I decided to devote more time to each of my watercolors. Yesterday’s watercolor was a step in the right direction: I drew the Elliott Bay Book Co. sketch the night before I painted it. I think it came out pretty well, although a little cartoonish.
In keeping with my bookstore theme, I began a sketch of another one today: Bowie & Weatherford Booksellers Inc.. I don’t know if they are still in business or where they are located. I would venture to guess it was in Seattle.
Here is the photograph from which I am working:
It want to a bit more realism in the watercolor, so I went back to the drawing board, almost literally. Since I work with a block of watercolor and I don’t wish to detach the paper until I’m finished painting, it was impossible to use a drawing board. Instead, I placed my horizontal lines by measuring the same distance on each side of the paper, making marks and connecting the dots. Pretty torturous. I found my dividers and compass, which made the job a bit easier. All this sounds as if everything should come out very precisely and symmetrically. In this case, that is my goal.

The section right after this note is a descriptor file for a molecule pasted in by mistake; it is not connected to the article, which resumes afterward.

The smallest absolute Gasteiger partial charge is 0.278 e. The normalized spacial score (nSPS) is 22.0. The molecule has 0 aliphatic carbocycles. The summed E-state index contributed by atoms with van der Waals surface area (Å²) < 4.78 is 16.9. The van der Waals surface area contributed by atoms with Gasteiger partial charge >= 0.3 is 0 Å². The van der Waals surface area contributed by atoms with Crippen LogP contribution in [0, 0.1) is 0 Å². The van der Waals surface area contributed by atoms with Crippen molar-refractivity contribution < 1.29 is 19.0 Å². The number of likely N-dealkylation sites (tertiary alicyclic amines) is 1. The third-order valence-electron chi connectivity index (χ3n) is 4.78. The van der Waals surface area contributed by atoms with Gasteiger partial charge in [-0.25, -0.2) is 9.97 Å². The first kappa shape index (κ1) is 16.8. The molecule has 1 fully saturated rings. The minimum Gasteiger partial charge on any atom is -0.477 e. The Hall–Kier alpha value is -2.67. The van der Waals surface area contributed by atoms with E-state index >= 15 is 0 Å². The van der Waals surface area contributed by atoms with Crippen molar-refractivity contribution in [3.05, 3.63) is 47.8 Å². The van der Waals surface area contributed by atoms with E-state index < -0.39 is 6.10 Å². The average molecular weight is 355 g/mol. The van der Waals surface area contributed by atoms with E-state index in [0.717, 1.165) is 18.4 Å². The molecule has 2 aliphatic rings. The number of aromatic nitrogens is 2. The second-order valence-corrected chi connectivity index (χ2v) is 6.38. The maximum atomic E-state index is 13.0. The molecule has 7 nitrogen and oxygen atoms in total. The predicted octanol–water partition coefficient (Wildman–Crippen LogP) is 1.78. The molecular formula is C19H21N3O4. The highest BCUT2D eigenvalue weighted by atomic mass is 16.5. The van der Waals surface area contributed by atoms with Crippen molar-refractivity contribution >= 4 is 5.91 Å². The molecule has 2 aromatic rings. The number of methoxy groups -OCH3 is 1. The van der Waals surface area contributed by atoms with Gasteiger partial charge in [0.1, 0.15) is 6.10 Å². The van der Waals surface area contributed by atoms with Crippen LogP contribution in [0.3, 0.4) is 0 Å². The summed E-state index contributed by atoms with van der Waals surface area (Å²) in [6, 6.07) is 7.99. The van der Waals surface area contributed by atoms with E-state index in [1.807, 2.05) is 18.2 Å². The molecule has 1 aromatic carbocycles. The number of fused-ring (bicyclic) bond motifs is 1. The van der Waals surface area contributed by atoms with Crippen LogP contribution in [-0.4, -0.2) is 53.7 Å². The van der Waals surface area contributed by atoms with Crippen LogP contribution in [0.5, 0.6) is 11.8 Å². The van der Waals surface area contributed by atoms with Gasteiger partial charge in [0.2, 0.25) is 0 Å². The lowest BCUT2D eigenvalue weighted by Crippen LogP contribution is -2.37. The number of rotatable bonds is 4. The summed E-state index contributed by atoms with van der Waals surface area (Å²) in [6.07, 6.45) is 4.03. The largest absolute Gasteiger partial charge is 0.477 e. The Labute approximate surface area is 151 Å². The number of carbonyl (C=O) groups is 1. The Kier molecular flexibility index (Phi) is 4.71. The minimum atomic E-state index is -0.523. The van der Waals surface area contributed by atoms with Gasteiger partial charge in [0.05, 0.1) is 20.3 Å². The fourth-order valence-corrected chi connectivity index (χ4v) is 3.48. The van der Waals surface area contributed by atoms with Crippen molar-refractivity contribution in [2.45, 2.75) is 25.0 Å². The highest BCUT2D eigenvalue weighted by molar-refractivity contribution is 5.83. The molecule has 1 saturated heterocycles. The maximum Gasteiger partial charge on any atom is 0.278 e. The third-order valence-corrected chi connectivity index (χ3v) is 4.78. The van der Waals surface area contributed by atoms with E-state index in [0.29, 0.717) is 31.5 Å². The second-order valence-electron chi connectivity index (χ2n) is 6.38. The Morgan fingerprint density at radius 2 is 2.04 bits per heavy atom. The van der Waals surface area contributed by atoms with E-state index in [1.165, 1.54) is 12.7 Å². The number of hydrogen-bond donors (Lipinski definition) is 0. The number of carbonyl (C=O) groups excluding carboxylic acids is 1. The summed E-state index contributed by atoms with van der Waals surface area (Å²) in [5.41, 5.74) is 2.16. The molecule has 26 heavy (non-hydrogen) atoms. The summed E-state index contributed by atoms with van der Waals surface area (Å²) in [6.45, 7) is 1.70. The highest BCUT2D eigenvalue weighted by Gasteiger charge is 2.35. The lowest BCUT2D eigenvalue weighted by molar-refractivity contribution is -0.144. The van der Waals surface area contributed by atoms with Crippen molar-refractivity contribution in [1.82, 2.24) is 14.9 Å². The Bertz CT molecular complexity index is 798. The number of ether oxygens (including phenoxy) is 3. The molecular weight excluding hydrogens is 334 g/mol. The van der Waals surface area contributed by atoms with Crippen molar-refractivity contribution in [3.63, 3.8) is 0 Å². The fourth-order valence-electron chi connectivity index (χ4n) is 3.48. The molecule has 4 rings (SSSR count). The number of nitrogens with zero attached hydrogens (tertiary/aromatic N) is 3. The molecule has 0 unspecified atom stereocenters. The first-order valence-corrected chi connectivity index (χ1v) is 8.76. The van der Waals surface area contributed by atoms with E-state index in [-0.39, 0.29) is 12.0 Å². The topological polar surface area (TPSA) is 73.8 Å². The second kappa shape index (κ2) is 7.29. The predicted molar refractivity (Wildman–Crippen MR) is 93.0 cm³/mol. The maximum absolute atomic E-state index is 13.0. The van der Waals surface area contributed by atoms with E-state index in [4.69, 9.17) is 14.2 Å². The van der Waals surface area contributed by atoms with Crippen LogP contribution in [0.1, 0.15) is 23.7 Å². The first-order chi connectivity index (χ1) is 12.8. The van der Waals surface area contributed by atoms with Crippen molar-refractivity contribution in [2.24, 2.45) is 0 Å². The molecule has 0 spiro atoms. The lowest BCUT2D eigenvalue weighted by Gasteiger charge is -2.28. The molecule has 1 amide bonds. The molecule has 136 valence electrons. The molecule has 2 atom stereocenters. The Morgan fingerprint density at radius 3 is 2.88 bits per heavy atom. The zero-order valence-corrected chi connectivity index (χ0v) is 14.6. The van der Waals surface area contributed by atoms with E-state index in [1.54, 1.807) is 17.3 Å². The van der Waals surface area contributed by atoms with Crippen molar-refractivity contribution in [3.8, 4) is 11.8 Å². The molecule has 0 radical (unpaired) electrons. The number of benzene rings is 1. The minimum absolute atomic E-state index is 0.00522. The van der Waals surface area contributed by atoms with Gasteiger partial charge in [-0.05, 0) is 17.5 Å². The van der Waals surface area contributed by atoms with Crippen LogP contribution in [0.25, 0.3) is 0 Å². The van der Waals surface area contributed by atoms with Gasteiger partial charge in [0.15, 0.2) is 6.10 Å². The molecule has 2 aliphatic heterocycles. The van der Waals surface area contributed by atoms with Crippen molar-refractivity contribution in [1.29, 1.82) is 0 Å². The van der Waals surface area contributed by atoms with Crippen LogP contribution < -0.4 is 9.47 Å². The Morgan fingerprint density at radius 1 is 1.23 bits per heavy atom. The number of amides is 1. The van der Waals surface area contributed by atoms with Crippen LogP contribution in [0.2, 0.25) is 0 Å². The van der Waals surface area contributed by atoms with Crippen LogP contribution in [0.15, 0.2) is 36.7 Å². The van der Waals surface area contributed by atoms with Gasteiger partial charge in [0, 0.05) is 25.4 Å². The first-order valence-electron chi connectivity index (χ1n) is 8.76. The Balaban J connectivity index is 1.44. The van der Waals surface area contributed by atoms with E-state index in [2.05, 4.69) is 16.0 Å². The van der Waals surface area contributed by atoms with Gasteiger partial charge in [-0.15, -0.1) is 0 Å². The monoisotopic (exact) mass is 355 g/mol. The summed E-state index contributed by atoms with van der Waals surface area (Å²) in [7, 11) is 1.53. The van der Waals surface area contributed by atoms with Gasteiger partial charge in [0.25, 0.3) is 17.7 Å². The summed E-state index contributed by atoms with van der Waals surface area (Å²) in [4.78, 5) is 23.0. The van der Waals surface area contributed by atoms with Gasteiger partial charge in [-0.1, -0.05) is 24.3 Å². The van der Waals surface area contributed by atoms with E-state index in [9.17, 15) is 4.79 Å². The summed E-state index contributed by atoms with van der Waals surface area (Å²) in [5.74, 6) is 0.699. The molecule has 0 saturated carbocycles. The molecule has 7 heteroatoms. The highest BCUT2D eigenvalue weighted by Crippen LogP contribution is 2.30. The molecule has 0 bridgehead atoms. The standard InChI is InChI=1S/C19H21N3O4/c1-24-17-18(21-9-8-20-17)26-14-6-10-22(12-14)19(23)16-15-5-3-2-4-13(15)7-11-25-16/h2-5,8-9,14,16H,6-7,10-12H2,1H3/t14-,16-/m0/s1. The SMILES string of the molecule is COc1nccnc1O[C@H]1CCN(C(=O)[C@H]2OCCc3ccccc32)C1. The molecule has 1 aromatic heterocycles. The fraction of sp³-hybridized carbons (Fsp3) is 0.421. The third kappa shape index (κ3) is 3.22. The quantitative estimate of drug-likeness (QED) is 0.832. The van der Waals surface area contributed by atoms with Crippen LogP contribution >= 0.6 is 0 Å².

Here is the sketch I did today:
At some point in more detailed work I get pretty frustrated and end up rushing things. I should probably work more on the sketch, but I’m not going to draw in all of the bricks. On the other hand, where do I stop drawing and start painting? I’ll give it more thought and report on my progress tomorrow.
On day’s when I don’t show a watercolor experiment, I will present some of my photographs. I took the photograph below during my wanderings around New York City. There used to be posters all over the place in various stages of wear and tear. I looked for some of the more interesting ones, the more ambiguous the better.
I must have been experimenting with framing of images on this outing. The focal point is the eye looking out at the very bottom left of the picture plane. Once a viewer notices the eye, the rest of the image makes sense. Black and white also helps to make the image more ambiguous. Taken as a whole, this image is a bit unbalanced, but that’s ok.
There is a time for precision and a time for being off balance.